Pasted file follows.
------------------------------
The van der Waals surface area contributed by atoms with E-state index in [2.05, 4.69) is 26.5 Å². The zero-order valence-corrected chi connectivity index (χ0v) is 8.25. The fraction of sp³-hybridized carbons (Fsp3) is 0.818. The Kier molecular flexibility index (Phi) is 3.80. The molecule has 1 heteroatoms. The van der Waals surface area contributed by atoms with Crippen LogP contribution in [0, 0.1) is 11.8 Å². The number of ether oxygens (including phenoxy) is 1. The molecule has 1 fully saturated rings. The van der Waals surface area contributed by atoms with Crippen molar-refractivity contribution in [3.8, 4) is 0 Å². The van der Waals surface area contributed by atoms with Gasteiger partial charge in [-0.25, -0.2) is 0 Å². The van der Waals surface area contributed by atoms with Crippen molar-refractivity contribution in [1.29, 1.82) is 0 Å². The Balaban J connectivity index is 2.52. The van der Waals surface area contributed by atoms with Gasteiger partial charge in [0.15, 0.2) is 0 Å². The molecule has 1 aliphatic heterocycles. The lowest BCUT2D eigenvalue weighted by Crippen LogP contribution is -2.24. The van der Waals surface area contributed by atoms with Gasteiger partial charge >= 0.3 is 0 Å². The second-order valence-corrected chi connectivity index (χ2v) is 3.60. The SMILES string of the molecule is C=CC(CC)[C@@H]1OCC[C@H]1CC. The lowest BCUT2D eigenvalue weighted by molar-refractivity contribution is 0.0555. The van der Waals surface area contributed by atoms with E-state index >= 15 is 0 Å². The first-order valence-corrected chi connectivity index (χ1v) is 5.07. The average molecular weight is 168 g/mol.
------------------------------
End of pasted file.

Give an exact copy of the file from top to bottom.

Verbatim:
The van der Waals surface area contributed by atoms with E-state index in [2.05, 4.69) is 26.5 Å². The zero-order valence-corrected chi connectivity index (χ0v) is 8.25. The fraction of sp³-hybridized carbons (Fsp3) is 0.818. The Kier molecular flexibility index (Phi) is 3.80. The molecule has 1 heteroatoms. The van der Waals surface area contributed by atoms with Crippen LogP contribution in [0, 0.1) is 11.8 Å². The number of ether oxygens (including phenoxy) is 1. The molecule has 1 fully saturated rings. The van der Waals surface area contributed by atoms with Crippen molar-refractivity contribution in [3.8, 4) is 0 Å². The van der Waals surface area contributed by atoms with Gasteiger partial charge in [-0.25, -0.2) is 0 Å². The van der Waals surface area contributed by atoms with Crippen molar-refractivity contribution in [1.29, 1.82) is 0 Å². The Balaban J connectivity index is 2.52. The van der Waals surface area contributed by atoms with Gasteiger partial charge in [0.15, 0.2) is 0 Å². The molecule has 1 aliphatic heterocycles. The lowest BCUT2D eigenvalue weighted by Crippen LogP contribution is -2.24. The van der Waals surface area contributed by atoms with Gasteiger partial charge >= 0.3 is 0 Å². The second-order valence-corrected chi connectivity index (χ2v) is 3.60. The SMILES string of the molecule is C=CC(CC)[C@@H]1OCC[C@H]1CC. The lowest BCUT2D eigenvalue weighted by molar-refractivity contribution is 0.0555. The van der Waals surface area contributed by atoms with E-state index >= 15 is 0 Å². The first-order valence-corrected chi connectivity index (χ1v) is 5.07. The average molecular weight is 168 g/mol.